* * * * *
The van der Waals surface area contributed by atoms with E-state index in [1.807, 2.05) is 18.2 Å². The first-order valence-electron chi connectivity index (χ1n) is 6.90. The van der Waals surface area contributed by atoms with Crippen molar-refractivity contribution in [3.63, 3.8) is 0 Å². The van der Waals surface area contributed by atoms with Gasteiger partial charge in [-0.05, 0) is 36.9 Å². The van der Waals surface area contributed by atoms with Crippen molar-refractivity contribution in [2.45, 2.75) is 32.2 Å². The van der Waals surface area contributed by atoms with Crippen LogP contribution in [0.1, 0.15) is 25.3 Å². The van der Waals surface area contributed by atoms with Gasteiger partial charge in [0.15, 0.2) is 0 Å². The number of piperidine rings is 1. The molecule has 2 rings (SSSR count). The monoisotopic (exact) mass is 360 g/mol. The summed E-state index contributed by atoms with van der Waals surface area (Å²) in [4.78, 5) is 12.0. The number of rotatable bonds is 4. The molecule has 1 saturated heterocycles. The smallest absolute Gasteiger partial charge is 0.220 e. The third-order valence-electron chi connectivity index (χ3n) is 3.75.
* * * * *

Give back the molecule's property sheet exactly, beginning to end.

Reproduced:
The van der Waals surface area contributed by atoms with E-state index in [1.807, 2.05) is 18.2 Å². The first-order valence-electron chi connectivity index (χ1n) is 6.90. The van der Waals surface area contributed by atoms with Crippen molar-refractivity contribution in [3.63, 3.8) is 0 Å². The van der Waals surface area contributed by atoms with Gasteiger partial charge in [-0.05, 0) is 36.9 Å². The van der Waals surface area contributed by atoms with Crippen molar-refractivity contribution in [2.45, 2.75) is 32.2 Å². The van der Waals surface area contributed by atoms with Crippen LogP contribution in [0.1, 0.15) is 25.3 Å². The van der Waals surface area contributed by atoms with Gasteiger partial charge in [0.15, 0.2) is 0 Å². The number of piperidine rings is 1. The molecule has 2 rings (SSSR count). The monoisotopic (exact) mass is 360 g/mol. The summed E-state index contributed by atoms with van der Waals surface area (Å²) in [4.78, 5) is 12.0. The number of rotatable bonds is 4. The molecule has 1 saturated heterocycles. The smallest absolute Gasteiger partial charge is 0.220 e. The third-order valence-electron chi connectivity index (χ3n) is 3.75.